In the past couple of years I have had several products that I purchased fail, have problems or otherwise meet their early demise. Here are my products that had issues:
- Xbox 360 – hardware failure
- Canon Digital Camera – memory reader failure
- Canon Digital Camera (Again) – imaging chip failure
- New 32″ Insignia LCD TV – motherboard failure
Table of Contents
If The Product Has A Warranty, Use It!
When you have products that have problems like I did, make sure to look up the specific issues on the company's support site, and see if your problem is a known issue, and whether it is covered under the warranty. In many cases it will be covered and will be fixed free of charge. You can save a ton of money, just by checking!
photo credit: borges,
Getting Problems Fixed Under Warranty
Some of the miscellaneous problems I had fixed this year:
- The Xbox 360 has been notorious for having hardware failures, with multitudes of people complaining of the Red Ring of Death console problems. I didn't think I'd be unfortunate enough to have these same problems, but I was. A couple of weeks ago when I turned my console on to watch a movie, the light on the unit just blinked red. It would not output video. Fortunately Microsoft has extended the warranty on this known issue, and after doing some research I realized that I was covered under the warranty. I mailed the console in at their expense, and within a week or so I had a “new” refurbished console in my hands ready to go. If I hadn't checked into having the console fixed under warranty I probably would have had to purchase a completely new console at around $300. Money saved by having the item fixed under warranty? $300
- My old Canon digital camera also had issues a few years ago… TWICE in the same year! The first time I would put a compact flash memory card into the camera, and it would spit out an error message. It turns out that it was a known hardware issue, and was fixed free of charge. Money saved by having the item fixed under warranty? About $200.
- A few months later my Canon camera once again started having problems. This time the screen and all images were displaying a purplish hue, and there was some distortion on the photos as well. After checking, this was a known issue with several models of Canon cameras, and the company was fixing the problem for customers free of charge. I sent it in and was sent my fixed camera a week later. Money saved by having the item fixed under warranty? Once again, about $200. (Unfortunately, this camera was later stolen.)
- A couple of years ago we bought a new 32″ LCD TV for our living room when our old tv gave up the ghost. We shopped around, used coupons and got a very good deal on the TV – or so we thought. One day the TV started having problems. It would just randomly turn itself off, and then back on when we were watching. Turns out the issue was covered under warranty, and Best Buy replaced the TV's motherboard free of charge in our home. Money saved by getting it fixed under warranty? $4-500.
Buying An Extended Warranty Usually Doesn't Pay
While it is a great idea to take advantage of the manufacturer's warranty on the products you buy, it hardly ever pays to buy an extended warranty. Consumer Reports says an extended warranty usually “amounts to expensive and unnecessary insurance.” Here are some reasons why:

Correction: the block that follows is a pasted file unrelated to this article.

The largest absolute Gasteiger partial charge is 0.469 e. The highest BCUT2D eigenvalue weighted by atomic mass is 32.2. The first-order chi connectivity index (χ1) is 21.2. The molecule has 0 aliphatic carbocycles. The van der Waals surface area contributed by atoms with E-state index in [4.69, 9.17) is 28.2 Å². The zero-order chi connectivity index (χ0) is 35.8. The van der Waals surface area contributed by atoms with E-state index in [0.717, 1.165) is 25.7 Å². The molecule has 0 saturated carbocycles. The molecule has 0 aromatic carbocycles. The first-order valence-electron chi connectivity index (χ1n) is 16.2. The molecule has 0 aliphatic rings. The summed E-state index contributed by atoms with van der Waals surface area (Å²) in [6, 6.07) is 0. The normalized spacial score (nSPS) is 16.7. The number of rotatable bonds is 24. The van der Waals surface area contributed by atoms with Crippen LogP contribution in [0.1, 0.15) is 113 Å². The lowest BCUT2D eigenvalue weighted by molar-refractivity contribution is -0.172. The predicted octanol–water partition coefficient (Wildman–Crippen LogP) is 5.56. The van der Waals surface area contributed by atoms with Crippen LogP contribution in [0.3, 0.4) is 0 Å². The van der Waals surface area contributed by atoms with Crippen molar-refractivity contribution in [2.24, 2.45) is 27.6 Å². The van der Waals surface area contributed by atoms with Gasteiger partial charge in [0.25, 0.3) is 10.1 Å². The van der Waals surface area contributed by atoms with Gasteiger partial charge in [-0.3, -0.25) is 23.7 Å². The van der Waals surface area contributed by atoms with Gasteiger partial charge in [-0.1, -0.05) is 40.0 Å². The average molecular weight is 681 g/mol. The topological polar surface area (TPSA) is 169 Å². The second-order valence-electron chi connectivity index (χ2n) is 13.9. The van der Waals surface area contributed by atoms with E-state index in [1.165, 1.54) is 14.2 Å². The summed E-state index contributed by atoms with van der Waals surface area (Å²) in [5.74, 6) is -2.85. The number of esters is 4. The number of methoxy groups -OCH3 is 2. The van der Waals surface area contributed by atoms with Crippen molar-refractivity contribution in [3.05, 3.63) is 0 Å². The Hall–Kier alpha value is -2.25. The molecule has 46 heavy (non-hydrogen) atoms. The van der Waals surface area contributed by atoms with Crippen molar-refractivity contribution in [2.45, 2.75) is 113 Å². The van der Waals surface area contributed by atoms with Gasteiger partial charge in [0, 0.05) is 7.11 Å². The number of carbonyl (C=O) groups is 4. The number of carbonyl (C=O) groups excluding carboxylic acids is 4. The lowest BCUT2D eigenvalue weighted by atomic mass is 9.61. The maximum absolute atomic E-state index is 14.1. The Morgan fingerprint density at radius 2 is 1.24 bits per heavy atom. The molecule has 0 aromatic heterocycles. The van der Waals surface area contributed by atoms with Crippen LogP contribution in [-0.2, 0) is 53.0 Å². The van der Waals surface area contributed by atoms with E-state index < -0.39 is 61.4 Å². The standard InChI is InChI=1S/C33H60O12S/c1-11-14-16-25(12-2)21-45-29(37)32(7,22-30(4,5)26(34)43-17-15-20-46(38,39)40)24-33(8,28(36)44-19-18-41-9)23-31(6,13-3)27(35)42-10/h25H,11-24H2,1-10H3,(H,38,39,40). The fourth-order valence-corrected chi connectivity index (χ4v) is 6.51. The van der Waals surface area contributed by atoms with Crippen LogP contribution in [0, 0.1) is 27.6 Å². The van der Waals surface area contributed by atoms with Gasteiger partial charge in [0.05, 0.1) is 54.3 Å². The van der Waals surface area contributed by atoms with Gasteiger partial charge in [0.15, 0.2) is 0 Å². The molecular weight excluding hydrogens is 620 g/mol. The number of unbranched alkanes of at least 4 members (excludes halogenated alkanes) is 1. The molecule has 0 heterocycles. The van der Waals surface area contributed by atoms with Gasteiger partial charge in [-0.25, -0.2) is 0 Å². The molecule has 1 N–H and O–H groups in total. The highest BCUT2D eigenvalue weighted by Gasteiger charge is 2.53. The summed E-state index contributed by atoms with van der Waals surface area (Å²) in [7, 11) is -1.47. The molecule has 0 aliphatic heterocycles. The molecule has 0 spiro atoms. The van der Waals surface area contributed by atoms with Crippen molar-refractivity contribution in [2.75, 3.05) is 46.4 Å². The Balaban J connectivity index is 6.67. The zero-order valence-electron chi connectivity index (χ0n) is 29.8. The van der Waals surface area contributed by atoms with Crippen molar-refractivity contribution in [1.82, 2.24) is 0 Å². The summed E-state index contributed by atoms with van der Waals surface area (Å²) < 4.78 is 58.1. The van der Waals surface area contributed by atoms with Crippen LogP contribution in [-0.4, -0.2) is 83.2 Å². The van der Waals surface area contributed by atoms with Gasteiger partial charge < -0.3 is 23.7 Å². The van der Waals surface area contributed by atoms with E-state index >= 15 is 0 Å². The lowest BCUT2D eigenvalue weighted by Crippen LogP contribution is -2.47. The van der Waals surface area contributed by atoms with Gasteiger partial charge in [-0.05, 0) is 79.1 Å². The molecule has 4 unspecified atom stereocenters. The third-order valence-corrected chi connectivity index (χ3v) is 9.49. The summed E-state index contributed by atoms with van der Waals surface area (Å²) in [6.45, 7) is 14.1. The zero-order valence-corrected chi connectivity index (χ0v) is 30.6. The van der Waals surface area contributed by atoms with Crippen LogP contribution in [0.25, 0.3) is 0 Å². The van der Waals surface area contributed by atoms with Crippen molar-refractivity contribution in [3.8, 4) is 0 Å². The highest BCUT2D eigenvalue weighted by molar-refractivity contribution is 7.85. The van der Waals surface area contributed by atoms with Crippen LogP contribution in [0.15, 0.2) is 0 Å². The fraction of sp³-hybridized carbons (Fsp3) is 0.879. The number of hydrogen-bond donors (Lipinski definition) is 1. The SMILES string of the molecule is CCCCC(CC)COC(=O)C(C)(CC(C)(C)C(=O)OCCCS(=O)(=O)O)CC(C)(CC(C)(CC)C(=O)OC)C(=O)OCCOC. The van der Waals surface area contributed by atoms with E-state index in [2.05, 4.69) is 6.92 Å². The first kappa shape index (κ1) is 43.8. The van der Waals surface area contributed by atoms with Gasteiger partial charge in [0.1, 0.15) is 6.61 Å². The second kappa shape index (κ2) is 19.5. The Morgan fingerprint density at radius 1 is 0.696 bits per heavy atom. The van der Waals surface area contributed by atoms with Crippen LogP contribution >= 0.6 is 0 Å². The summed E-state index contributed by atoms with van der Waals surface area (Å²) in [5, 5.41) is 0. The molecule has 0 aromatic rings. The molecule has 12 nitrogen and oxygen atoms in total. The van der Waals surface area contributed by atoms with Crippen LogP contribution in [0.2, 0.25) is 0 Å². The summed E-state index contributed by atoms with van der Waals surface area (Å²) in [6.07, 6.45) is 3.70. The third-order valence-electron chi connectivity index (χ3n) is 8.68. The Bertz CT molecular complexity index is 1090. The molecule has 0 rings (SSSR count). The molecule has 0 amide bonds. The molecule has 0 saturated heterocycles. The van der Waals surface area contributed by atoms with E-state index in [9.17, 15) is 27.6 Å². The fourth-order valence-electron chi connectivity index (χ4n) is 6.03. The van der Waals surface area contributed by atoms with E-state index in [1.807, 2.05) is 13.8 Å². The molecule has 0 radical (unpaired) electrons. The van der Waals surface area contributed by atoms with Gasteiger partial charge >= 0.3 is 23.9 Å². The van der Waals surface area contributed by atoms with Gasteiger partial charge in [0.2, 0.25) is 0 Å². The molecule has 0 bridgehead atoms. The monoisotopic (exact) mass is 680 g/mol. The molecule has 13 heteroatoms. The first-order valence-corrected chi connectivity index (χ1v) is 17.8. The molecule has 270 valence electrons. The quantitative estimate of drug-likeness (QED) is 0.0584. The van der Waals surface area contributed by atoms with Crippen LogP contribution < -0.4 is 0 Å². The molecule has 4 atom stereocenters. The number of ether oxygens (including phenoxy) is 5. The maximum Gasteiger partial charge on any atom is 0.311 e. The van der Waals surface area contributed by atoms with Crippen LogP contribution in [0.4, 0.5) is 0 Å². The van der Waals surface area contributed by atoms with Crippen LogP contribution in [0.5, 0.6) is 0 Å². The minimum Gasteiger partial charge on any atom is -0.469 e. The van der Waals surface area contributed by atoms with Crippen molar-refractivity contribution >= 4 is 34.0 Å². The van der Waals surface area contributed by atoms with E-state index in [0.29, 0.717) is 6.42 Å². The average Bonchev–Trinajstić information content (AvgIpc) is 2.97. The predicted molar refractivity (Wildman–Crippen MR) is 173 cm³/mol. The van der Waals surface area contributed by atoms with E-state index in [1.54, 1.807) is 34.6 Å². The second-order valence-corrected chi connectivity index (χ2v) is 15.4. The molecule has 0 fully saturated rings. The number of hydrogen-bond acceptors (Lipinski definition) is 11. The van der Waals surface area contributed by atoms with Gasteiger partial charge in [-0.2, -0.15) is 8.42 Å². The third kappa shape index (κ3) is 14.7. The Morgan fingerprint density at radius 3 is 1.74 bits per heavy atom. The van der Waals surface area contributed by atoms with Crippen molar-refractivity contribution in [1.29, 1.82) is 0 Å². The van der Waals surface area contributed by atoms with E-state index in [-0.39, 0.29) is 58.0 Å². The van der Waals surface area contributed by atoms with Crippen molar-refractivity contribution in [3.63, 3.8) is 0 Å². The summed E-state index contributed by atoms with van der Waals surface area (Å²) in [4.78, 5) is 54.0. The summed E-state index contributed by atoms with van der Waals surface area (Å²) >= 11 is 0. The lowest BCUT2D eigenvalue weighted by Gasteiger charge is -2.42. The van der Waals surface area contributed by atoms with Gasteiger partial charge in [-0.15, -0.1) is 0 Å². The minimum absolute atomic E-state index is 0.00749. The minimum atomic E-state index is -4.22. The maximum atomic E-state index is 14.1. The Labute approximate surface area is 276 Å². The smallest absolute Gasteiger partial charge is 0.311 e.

- Extended warranties usually cost more than they're worth: Before you buy an extended warranty sit down and consider the replacement cost of the item you're purchasing. Often it doesn't make any monetary sense. Instead of buying an extended warranty, self insure yourself against product failure by saving a little bit of money each month to replace your product in case it dies.
- The warranty may not cover what you think it does: Often the warranty has exclusions that mean things you think you're covering, aren't actually covered. Some parts will be covered, others won't. Or sometimes repairs will only be done so many times, or until the value of the item is exceeded. Check the fine print of any warranty you purchase.
- Warranties are a big store profit center: According to consumeraffairs.com Industry sources put the profit margin on consumer electronics extended warranties at between 40 percent and 80 percent. That just goes to show that more often than not people are not using their warranties.
- Duplicate Coverage: Sometimes the things you're buying the warranty for are already covered under the product's manufacturer's warranty. Double check to make sure.
- Product breakdown trends: Trends have shown that if a product is going to have a problem, it will usually have that problem within the first year, or in the last years of service. During the first year most products are covered by the manufacturer's warranty anyway. During the last years of service usually even the extended warranty has expired, and you're probably going to want a newer item anyway.
So there are some of the reasons that I don't buy extended warranties. Find some more reasons and opinions at these links:
Extended Warranty Alternatives
There are alternatives to buying a pricey warranty at the store.
- Credit Card Warranty Extension: A lot of credit card companies will offer an extension of the manufacturer's warranty when you buy the item using their credit card.
- Square Trade: This site will offer you extended warranty plans to cover you that are typically more affordable than a plan you might have paid for at the store. Save some money by going on the secondary market!
- Sell Your Broken Or Unused Item: A lot of places will buy back your unused or even broken items if you're not able to get it fixed.
What has been your experience in using your manufacturer's warranty? Have you purchased an extended warranty, and if so, were you glad you did?